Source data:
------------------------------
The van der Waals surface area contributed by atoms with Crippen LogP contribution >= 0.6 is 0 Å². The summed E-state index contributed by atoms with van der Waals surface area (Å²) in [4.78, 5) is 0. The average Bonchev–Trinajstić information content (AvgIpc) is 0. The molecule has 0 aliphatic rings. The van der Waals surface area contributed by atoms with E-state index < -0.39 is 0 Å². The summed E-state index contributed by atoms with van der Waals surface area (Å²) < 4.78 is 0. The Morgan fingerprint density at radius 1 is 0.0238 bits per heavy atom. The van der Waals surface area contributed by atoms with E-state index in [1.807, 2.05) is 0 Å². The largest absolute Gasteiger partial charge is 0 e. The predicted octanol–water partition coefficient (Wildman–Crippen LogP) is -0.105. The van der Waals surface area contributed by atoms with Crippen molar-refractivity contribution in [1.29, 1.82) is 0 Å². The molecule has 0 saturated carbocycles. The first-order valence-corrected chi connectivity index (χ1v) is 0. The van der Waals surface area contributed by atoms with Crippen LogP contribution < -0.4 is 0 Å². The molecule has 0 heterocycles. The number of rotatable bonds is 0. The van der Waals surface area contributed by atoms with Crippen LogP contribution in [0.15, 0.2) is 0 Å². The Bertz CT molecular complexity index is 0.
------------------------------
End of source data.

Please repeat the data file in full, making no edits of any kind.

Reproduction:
The van der Waals surface area contributed by atoms with Crippen LogP contribution >= 0.6 is 0 Å². The summed E-state index contributed by atoms with van der Waals surface area (Å²) in [4.78, 5) is 0. The average Bonchev–Trinajstić information content (AvgIpc) is 0. The molecule has 0 aliphatic rings. The van der Waals surface area contributed by atoms with E-state index < -0.39 is 0 Å². The summed E-state index contributed by atoms with van der Waals surface area (Å²) < 4.78 is 0. The Morgan fingerprint density at radius 1 is 0.0238 bits per heavy atom. The van der Waals surface area contributed by atoms with E-state index in [1.807, 2.05) is 0 Å². The largest absolute Gasteiger partial charge is 0 e. The predicted octanol–water partition coefficient (Wildman–Crippen LogP) is -0.105. The van der Waals surface area contributed by atoms with Crippen molar-refractivity contribution in [1.29, 1.82) is 0 Å². The molecule has 0 saturated carbocycles. The first-order valence-corrected chi connectivity index (χ1v) is 0. The van der Waals surface area contributed by atoms with Crippen LogP contribution < -0.4 is 0 Å². The molecule has 0 heterocycles. The number of rotatable bonds is 0. The van der Waals surface area contributed by atoms with Crippen LogP contribution in [0.15, 0.2) is 0 Å². The Bertz CT molecular complexity index is 0.